American Idol Lawsuit Claims Show Exploits Black Contestants' Rap Sheets for Ratings
A $250 million lawsuit filed against American Idol by 10 black former contestants who got disqualified (including Dallas' own Akron Watson) has the media asking if the talent show is racist. But considering the success many other black contestants have had on the program, that's not the right question. In fact, the lawsuit is more specific, alleging that American Idol applied an unusually heavy hand against black male contestants with criminal records. The claim is backed with statistics: According to the suit, 31 percent of all American Idol semifinalists who were black guys were disqualified for reasons unrelated to their singing, the suit says, while "there has never been a single white (or non-black) contestant disqualified from American Idol -- not ever."
Producers used the rap sheets of black contestants, the suit claims, "to scandal-monger Nielsen ratings while reinforcing the age-old stereotype of the 'black criminal.'" Acting like an equal-opportunity singing competition at times, but whoring race equality away in cases where it might help the ratings? That sounds more like the American Idol we know.
Many on the Internet are raging that the plaintiffs are just looking for money. In that case, let's examine the criminal records and resulting fall-out of some contestants not involved with this lawsuit.
Bo Bice In 2005, the heyday of American Idol, Bo Bice was the unique "alternative rocker" candidate who looked edgy enough to be in a band like Nickelback. His cool rock-star package came complete with an arrest for felony cocaine possession four years prior, which The Smoking Gun uncovered after the season was well under way. Black? Nope. Disqualified? Nope. Fox allowed him to stay in the competition, announcing at the time: "From the beginning, Bo was honest and forthcoming in revealing his previous indiscretions and their outcome." He went on to finish second place to Carrie Underwood.
Stefano Langone Stefano Langone came to season 10 with a sad story about being seriously hurt after a drunk driver crashed into him. Yet one year after that crash, the tables were turned, and Langone was arrested on suspicion of DUI. He pleaded guilty to a lesser charge of negligent driving. The news was uncovered mid-season, with Langone in the top 11. Black? Nope. Disqualified? Nope. He made it to the final seven before voters eliminated him.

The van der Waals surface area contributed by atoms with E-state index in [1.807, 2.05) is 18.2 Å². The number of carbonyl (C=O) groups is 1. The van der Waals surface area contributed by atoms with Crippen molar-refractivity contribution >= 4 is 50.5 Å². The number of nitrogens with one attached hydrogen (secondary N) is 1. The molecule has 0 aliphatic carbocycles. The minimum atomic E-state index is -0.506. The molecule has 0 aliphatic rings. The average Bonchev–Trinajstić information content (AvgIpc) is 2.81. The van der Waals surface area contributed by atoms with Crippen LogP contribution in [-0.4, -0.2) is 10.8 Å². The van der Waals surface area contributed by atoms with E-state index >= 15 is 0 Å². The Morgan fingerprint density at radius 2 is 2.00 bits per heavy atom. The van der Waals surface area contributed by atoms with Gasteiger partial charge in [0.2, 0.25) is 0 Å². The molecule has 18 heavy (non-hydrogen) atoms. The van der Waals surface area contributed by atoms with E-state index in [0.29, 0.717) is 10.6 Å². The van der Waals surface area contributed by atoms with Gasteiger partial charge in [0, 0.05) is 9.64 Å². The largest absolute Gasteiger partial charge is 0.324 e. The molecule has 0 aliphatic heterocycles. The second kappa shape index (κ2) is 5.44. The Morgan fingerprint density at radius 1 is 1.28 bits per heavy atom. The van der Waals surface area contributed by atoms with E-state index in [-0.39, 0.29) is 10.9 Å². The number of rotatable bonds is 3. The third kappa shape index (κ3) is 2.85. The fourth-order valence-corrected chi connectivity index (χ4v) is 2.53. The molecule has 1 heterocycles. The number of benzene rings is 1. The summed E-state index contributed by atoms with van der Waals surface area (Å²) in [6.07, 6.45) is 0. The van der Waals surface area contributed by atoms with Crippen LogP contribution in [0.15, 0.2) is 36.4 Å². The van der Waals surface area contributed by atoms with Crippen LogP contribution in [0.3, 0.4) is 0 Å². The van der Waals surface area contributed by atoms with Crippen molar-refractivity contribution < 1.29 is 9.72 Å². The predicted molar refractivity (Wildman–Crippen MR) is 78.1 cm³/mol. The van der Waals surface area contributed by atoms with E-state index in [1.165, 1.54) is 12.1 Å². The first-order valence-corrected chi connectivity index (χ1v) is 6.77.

Scott Savol In another mid-competition fourth-season scoop, The Smoking Gun found that Savol had been arrested on charges of misdemeanor assault, allegedly for throwing a phone at his girlfriend so hard that it broke. She filed a temporary restraining order. He pleaded guilty to the lesser charge of disorderly conduct. Black? Nope. Disqualified? Nope. American Idol producers are very fond of contestants who are "forthcoming," even if the thing they're forthcoming about is a former lover filing a restraining order. Too bad dating doesn't work like that. "Scott Savol was forthcoming to the 'American Idol' producers and the network regarding his misdemeanor," producers told MTV after news of his arrest broke. "After reviewing the facts ... we felt that considering Scott's honesty and his remorse, the situation did not warrant his disqualification." He made it to the final five.
Jacob Lusk In 2009 Lusk was caught riding the LA Metro without a ticket. After ditching his court date, he was arrested for the charge one year later -- and a day after made the first round of American Idol auditions. Black? Yep. Disqualified? Nope. He made it to the final five.
Jermaine Jones On the 11th season in 2012, Jones was eliminated the legit way early-on, but then the judges apparently changed their minds and he got to be the special 25th guy in the final 24. Yet after he continued in the competition and made it to the final 12, the producers disqualified him, saying they discovered that he was still wanted by police after he failed to appear in court for two arrests in New Jersey. Black? Yep. Disqualified? Yep. Even a local lawmaker in Jersey thought American Idol was too harsh on Jones and just using his background for the ratings. "For the producers of the billion-dollar show to expose, embarrass and interrogate a young man without an attorney in front of 40 million viewers was an outrage," Camden County Freeholder Jeffery L. Nash told CTV at the time.
Unrelated to arrest records and race, American Idol has also been accused of discriminating against fat people. In 2011, a woman in the audience claimed she was booted from the front row for being too heavy. God forbid TV viewers see any fat people in the audience of a show sponsored by Coca-Cola.
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